Wednesday, February 27, 2008

William F. Buckley. Jr.

Some years ago my husband, then only a few years out of college, was hired as Articles Editor at National Review. NR was still in its 35th Street offices then, just a few blocks from the Midtown Tunnel. [h/t to Anonymous for setting me straight geographically.]

We lived in Queens. On the days when I had to pick Richard up at work, I would have to leave the house at 3:30 at the latest, if I wanted to get to NR by five. The distance between our house and NR was only a couple of miles, but as a wise man once said, distance is irrelevant in New York. It's all about the traffic.

And the traffic between me and NR's home base was fierce. I always felt like some kind of fighter pilot making my way up the Long Island Expressway, dodging taxis and cop cars, tryngn to reach my goal. Then came the Midtown Tunnel, where I felt more like a kamikaze bomber, elbowing my way through the mouth of the tunnel and on to the light of day at the other end.

I would start out calm, telling myself today would be different, but the result was always the same: by the time I got over the LIE, through the Midtown and onto the island of Manhattan I would undergo a complete personality change. I began the journey a woman and ended it an animal, ready to mow down anything that got in my path.

One day as I was pulling up in front of NR's office, my eye on the last parking space on the block, another car beat me to it. AND TOOK MY SPACE.

Well. Naturally I relatiated. HOONK!! HOOONK!!! "YOU #%$%! THAT'S MY SPACE! MINE,MINE,MINE!! MOVE YOUR $^%# @&& AND--"

The car door opened. That unmistakable form - tall, lanky, messy light hair, prominent teeth- slipped out.

DIH slinked low behind the wheel. Thank God, he never saw me.

That was my first live encounter with WFB. There were many others, at close range and pleasant. Bill Buckley was singularly gracious man. I always thought if I spilled somethng at his table or knocked over some precious stemware, he'd immediately smash his own glass on the floor and say in that soft drawl of his, "My God, there must be something in the air tonight!"

Yes he was brilliant, yes he was an icon, yes he changed the intellectual landscape of America. All great things.

He was also kind, considerate, and unbelievably generous. Which are even greater things.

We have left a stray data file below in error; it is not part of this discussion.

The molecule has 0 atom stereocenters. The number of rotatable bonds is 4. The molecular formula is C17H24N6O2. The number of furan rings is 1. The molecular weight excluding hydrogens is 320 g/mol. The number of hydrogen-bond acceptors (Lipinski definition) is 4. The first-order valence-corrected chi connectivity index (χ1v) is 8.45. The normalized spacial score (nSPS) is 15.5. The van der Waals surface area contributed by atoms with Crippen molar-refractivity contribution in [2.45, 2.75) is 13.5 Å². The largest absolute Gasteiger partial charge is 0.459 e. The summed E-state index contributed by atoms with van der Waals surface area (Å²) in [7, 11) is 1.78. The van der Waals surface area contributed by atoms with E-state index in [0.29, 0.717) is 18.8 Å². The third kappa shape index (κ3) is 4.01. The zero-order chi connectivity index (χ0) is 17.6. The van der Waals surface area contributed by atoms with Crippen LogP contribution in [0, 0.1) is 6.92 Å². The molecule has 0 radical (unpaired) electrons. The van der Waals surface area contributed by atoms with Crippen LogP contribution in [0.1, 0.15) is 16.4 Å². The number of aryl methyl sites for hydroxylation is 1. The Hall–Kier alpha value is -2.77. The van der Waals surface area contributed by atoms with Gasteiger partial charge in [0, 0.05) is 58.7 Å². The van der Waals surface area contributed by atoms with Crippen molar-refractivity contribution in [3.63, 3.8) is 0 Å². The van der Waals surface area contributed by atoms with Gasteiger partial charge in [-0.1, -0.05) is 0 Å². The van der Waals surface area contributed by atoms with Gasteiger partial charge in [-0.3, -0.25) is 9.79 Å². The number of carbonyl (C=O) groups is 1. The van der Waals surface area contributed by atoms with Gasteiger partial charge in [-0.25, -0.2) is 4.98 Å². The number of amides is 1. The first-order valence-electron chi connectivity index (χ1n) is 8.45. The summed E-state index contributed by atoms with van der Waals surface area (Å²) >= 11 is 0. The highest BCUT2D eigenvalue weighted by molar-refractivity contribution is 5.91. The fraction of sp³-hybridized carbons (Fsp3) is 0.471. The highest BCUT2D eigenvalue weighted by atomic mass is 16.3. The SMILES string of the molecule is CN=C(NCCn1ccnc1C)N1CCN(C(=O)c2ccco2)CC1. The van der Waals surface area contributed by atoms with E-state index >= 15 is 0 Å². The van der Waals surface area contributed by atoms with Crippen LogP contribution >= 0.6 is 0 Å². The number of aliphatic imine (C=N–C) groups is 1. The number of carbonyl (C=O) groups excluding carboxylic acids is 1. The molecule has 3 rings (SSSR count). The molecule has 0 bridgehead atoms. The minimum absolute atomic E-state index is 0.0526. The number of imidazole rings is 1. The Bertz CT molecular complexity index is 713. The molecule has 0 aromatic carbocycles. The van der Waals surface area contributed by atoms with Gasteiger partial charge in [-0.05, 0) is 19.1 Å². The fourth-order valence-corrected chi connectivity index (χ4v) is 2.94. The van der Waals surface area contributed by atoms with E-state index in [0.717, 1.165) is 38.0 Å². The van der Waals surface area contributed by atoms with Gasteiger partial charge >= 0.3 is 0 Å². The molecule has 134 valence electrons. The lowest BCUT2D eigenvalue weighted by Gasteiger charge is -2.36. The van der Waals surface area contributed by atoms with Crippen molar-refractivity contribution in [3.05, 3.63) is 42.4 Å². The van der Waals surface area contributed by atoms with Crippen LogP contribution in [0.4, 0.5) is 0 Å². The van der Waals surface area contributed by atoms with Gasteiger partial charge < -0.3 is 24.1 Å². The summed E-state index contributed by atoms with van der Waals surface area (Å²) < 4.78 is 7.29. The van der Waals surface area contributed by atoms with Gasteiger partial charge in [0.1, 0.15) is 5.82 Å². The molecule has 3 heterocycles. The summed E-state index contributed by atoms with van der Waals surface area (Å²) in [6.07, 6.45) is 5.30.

I am sad that he is gone.
Rest in peace, Bill.


Anonymous said...

I too, also lived in Queens once.
I think you made your way to NR on 35th street via the Queens Midtown Tunnel, not the Holland Tunnel.
The Holland Tunnel connects NJ with lower Manhattan.
For the record when I drove the Midtown tunnel it always made me claustrophobic.

Nemoleon said...

I was probably wrong to give up my NR subscription (in 1971?) and to stop watching "Firing Line." They both did me a world of good, though not necessarily in the way Mr. Buckley would've liked. Thanks for the post--one of the better things I've seen today and I've been looking.

Sue said...

HOly Cats, Anonymous! You're right! Mymind is must be going! - DIH

HEATHER said...

I am just so saddend by his death. Honestly thought he would live forever!

Anonymous said...


What you said was beautiful.

DIH Spouse

Anonymous said...

"by the time I got over the LIE, through the Midtown and onto the island of Manhattan I would undergo a complete personality change. I began the journey a woman and ended it an animal..."

That's the best description I've ever seen for a trip to Manhattan. I drove to the city every day for 7 years and felt the same way each time. It was like going into battle. Or better yet, downtown Manhattan was one endzone, and uptown was the other endzone, and the game was between endzones.

Joke said...

I had the good fortune -- bordering on blessing -- to meet WFB twice. (First at University X during my senior year and then two years later at University Y where I was working on my MBA)

These were those "in passing" meetings, but I was struck that 1) he remembered me and 2) what an amazing polymath he was.

He was also very fond of the Jesuit model of pedagogy and was genuinely in awe of them, which I found illuminating. I also debated him on the relative merits of Sperry Top-Siders vs. Timberland's boat mocs.

Besides all the accolades heaped upon him these days, he was also a man supremely secure with himself and his abilities. This allowed him to express himself with grace and yet without reservation.

Requiem aeternam dona eis, Domine, et lux perpetua luceat eis. Requiescant in pace.